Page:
Singing for Ma

Singing for Ma

Festival Music


Come September and Bengal has only one thing on its mind — celebrating Durga Puja. For Bengalis, Puja is much more than a religious occasion; it’s 10 days of feasting, pandal hopping, shopping, and of course delighting in music generated especially for the season and released every year by eminent local artistes.

There was a time when only popular Hindi film numbers blared forth from the sound systems at ‘puja pandals’, especially during the 1980s when there was a dearth of modern Bengali singers. They did, of course, add to the festive atmosphere with their persuasive lilts and beats but initiatives by a new generation of Bengali women pop singers like Lopamudra Mitra and Neepabithi Ghosh have virtually put an end to this practice of borrowing from Bollywood.

Little wonder then that these women singers have been topping the puja music charts. In fact, in this season Lopamudra is probably heading the list of hot favourite performers. Her latest puja offering, ‘Ananda — The Ecstasy’, has been an instant hit with the listeners. It was released in mid-August, is priced at Rs 125 and can be bought from a music store as well as online.

Interestingly, all the puja numbers in ‘Ananda...’ are based on Rabindra Sangeet. “This time I’ve selected Tagore’s songs. The numbers I have chosen from ‘Gitabitan’ are either related to the festival or are an expression of its joy. This is the centenary year of ‘Gitanjali’ and my puja album is a tribute to Tagore,” says the singer.

Lopamudra, who started her musical career with Rabindra Sangeet, reveals, “When I was young I always wanted to make puja albums. What’s most fascinating about puja albums is that these songs are played in the ‘pandals’ and it’s a thrill to hear one’s songs while visiting different ‘pandals’ in the city.” Puja ‘pandals’ are temporary tented enclosures where Durga puja rituals are held and where the all the action is concentrated during the 10 days of festivity.

Even though ‘Ananda...’ is a collection of Tagore’s songs, it’s USP is its intriguing musical arrangement. In fact, designing the music took more than a year. Lopamudra has used unique instruments like woodwinds, Bouzouki and Didgeridoo, besides the European flute and Australian tribal drums, to give a new twist to the numbers. And this has only added to the popularity of the album.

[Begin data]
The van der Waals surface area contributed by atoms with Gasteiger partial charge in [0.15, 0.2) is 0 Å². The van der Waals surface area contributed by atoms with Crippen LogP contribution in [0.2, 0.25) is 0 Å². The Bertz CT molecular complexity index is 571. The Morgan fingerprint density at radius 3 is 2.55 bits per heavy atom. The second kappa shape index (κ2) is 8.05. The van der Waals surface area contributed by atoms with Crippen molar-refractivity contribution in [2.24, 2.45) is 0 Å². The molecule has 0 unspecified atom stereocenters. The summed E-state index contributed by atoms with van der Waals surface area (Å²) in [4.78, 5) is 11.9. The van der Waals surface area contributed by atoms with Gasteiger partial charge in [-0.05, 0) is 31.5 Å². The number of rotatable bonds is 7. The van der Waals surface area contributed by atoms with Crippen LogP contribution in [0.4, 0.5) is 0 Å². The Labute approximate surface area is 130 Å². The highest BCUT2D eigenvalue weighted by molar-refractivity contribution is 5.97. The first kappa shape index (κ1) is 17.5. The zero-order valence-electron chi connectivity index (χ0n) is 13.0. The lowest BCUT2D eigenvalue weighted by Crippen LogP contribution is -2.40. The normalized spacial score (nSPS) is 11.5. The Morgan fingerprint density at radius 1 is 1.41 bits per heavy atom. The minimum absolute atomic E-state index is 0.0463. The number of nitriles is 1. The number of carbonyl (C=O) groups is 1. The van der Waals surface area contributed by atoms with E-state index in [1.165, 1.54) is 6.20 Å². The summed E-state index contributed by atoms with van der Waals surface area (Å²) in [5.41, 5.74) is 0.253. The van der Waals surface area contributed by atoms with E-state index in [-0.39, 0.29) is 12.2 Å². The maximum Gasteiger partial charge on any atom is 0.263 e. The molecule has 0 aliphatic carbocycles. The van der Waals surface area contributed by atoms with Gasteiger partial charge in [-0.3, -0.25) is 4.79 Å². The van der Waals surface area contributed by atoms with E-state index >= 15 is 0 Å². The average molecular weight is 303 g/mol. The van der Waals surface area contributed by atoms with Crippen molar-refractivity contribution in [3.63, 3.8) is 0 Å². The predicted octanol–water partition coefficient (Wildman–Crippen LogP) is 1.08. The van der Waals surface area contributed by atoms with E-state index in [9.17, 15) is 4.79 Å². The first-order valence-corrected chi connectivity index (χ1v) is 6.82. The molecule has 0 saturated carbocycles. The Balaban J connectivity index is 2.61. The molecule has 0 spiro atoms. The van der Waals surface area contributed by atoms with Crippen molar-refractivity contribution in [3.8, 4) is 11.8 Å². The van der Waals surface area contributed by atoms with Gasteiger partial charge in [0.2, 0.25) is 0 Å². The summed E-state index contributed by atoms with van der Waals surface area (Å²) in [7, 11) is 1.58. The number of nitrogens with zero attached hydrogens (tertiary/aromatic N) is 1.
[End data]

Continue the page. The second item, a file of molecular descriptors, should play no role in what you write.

Neepabithi Ghosh is another star of the season, particularly popular among school and college-goers. But unlike Lopamudra, who has concentrated on traditional music, Neepabithi’s puja album ‘Achi Apekshyae’ (Still Waiting), released in September, is a collection of modern Bengali songs. All her numbers deal with a social dilemma or crisis. “Some of my songs are related to alienation and loneliness, which is a serious concern. Durga puja is a festival that helps us break this cycle of isolation,” says Neepabithi.

The artiste also explains the reason why most puja albums are always commercially viable. “Durga puja is a very special occasion for Bengalis. In this month of festivity, the expenditure of any average Bengali family usually doubles. People not only buy new clothes, but also indulge themselves in purchasing their favourite books, music CDs, and so on. We get the dividends of their expenditure,” she says.

Lopamudra agrees, “There is no doubt that this is a time of the year when Bengalis go on a buying spree. A Bengali’s love for reading, listening to music and travelling is well known and they do not mind splurging a bit on their musical or reading preferences during this season.”

While Lopamudra has released four Puja albums till now, Neepabithi has one to her credit. But these women don’t just earn fame and money on the basis of their album releases. A great deal of their popularity is the result of their interactive and engaging live performances.

In fact, they are among the most-sought-after artistes during the pujas, with organisers inviting them and booking a show well in advance.

Lopamudra heads the list of popular live performers. Like any other pop singer, she too performs with a full orchestra and enjoys working the crowds to generate popular enthusiasm during a show. Neepabithi, too, can light up a young crowd with her performance. In fact, she even plays the guitar and piano herself on stage.
Interestingly, the demand for Durga Puja albums is high not only in Bengal but among Bengalis living in other parts of India or abroad. Not only do they give bulk orders for these CDs, they invite artistes to perform in their cities as well. Lopamudra has performed several times in the US, including at the NABC 99 and 09 held in San Francisco, and Bangla Mela 2005, held in Chicago. She has also had shows in the UK, Canada, Singapore, Australia, Hong Kong, Kuwait and Qatar.

Following the trend of the singers, are classical dancers. They too have started choreographing special Puja performances. Odissi dancer Sanchita Bhattacharya was one of the first to create a Durga Puja composition. Over the last three years she has been invited abroad for her Puja performances. She calls the composition, ‘Durga’. Says Sanchita, “India is a land where power is associated with reminine force manifested as Mother Goddess Durga. She is the universal Mother, nourishing and protecting.”

Sanchita’s ‘Durga’ is a combination of classical Odissi and modern dance. Based on the major three manifestations of Ma Durga — the universal mother, the punisher and teacher, and the universal peace bestower — her dance is a universal prayer to Durga to slay the demons that are within us so that we can all join hands in compassion and love. The Durga composition also includes ‘Bhagawati Stotram’ and the nine forms of Ma Durga, as the killer of different demons.